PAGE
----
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Whitehall History: J.T. Buel

Julio Thompson Buel

Julio Thompson Buel
Source: Skenesborough Museum

Julio Thompson Buel, the "Baitmaker of Whitehall," was born in East Poultney, VT in 1806, and grew up in Castleton. Julio's father was a furrier, and taught his son to trap and prepare skins. When not learning these trades or doing farm chores, Julio, like many of his neighbors and relatives, loved to fish. Julio often fished on Lake Bomoseen, where his father kept a shanty and boat. On one of these outings, Julio ate his lunch while his boat drifted. The boat bumped against a rock, causing Julio to drop the spoon he was using into the water. As he watched it spiral down toward the bottom, he was surprised to see a large fish swoop down, grab the spoon, and swim off with it.

Ad for Buel Trolling Spoons Ad for Buel Trolling Baits
Ads for Buel's Trolling Baits Displayed in the Skenesborough Museum, Whitehall, NY.

Of course, Julio, who had longed to catch one of the large trout he'd been told existed in the lake, hurried home and snatched another spoon. He sawed off the handle, soldered a hook to the concave side, and drilled a hole in the handle stump. As soon as he had a chance, he took off to the lake in the early morning and hopped in his boat. He tied a line to his creation and put it in the water, rowing back and forth across a stretch of the lake until he felt a strong pull on his fishing pole. Sure enough, he'd caught a large trout with his new trolling spoon lure. He even managed to catch a second big one and proceeded to stroll down the main street of Castleton to show off his catch of the day.

Once folks found out how Julio had accomplished this, everyone wanted to try out his new creation, and Julio was soon making spoon lures for other fishermen. He crafted spoon-shaped blades out of nickel silver, painted the convex side red, and attached treble hooks and feathers.

In 1827, Julio and his father headed for the bustling town of Whitehall. They built a shop at Broad and Canal Streets (now Main Street) in 1829 and operated a furrier and taxidermy business. He did continue to craft his lures and improve them, but he only sold a few.

This changed when Julio sent some of his lures to sports writer Frank Forester, who had written several articles in the weekly publication "Spirit of the Times." Mr. Forester thought so highly of the spoon lures that he wrote about them in his book Warwick Woodlands. The result was an overwhelming interest in Julio's invention. In 1848, Julio transformed his furrier business into that of manufacturing fishing lures, and he obtained his first patent in 1852.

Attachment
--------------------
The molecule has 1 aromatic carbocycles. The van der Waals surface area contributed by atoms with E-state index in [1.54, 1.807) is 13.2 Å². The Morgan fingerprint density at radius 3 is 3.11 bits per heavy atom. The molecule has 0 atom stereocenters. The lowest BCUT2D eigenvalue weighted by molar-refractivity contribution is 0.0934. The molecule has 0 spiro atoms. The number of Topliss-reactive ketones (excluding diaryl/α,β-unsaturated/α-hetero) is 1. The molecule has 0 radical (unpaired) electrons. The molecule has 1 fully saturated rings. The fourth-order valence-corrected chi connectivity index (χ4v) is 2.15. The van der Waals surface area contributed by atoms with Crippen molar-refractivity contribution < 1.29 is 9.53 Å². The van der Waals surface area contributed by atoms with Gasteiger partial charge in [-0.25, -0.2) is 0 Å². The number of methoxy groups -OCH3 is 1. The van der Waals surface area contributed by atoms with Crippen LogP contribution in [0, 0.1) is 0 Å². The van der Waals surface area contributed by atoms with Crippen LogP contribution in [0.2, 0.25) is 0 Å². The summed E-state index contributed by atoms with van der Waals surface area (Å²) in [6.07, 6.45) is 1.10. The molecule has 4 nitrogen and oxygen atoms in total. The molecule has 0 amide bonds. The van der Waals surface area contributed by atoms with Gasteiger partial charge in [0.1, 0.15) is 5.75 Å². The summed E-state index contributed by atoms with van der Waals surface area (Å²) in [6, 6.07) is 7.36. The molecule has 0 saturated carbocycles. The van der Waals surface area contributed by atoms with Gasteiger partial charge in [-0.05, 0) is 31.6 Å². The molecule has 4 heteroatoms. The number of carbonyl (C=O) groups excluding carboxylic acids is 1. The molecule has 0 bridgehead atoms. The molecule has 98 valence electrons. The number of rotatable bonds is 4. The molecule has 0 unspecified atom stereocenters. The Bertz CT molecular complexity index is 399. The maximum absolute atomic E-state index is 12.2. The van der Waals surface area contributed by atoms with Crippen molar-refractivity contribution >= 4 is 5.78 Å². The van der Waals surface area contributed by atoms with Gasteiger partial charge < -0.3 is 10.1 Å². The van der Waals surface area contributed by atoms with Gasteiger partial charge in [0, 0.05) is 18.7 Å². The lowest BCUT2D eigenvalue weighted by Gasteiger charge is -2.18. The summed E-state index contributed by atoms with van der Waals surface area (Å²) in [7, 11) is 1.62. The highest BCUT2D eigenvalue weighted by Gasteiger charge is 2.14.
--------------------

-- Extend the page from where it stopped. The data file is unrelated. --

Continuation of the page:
Julio insisted on producing quality lures and appointed his half-brother, jeweler Charles Pike, as quality controller. He used only the finest materials in the manufacture of his products - polished nickel silver for the blades, nickel-plated hooks, piano wire, and real waterfowl feathers. Because of the high quality and effectiveness of Julio's lures, word spread quickly without the need to advertise and Julio's business was a success. He even earned a medal for his contribution to the sport of fishing, which was presented to him at the Centennial Celebration in Philadelphia in 1876.

In 1885, ill health forced Julio to sell his business and patents to Charles Pike, who sold the business in 1927 to E. Hammond. The company then moved to Saratoga Springs, where it operated until World War II. After the war, Frank T. Dunn purchased the business and moved it to Canton, NY. The company was purchased by Eppinger Manufacturing of Dearborn, Michigan in 1967.

JT Buel Display, Skenesborough Museum, Whitehall, NY JT Buel Display, Skenesborough Museum, Whitehall, NY JT Buel Display, Skenesborough Museum, Whitehall, NY
Displays of Buel spoons and other items at the Skenesborough Museum, Whitehall, NY

The Buel spoons continued to be sold in Whitehall until 1974. Nelson Fagan had worked for Charles Pike and later established his own company, the Northern Specialty Fishing Tackle Company, where he carried the Buel line. When Fagan retired in 1958, he sold the business to William and Ruth Jackson, who continued to carry the Buel spoons. In 1974, this company was also purchased by Eppinger. The Eppinger company continues to sell the "Buel spinner" line today.

J.T. Buel was not only a successful fisherman, inventor, and businessman, but engaged in many other activities as well. He married Sarah Barney of Hatch Hill, and together they had six children. He also held several public offices, including deputy collector of customes from 1861 to 1873, and supervisor.

Mr. Buel also held the "Court of Conciliation," a locally famous court held in Buel's shop in Whitehall, where Buel and a Mr. Eddy served as judges. Although the court had no real authority, many disputes were settled there rather than in the village court, which saved taxpayers' money.

J.T. Buel died in May, 1886, just one year after selling his business to Charles Pike. However, he is still remembered today as the inventor of the Buel spoon and for his contribution to the fishing tackle industry. The Skenesborough Museum has several J.T. Buel-related items, including many of his spoon lures, on display for all to see and enjoy.


References: Various articles by Doris Begor Morton; Skenesborough Museum

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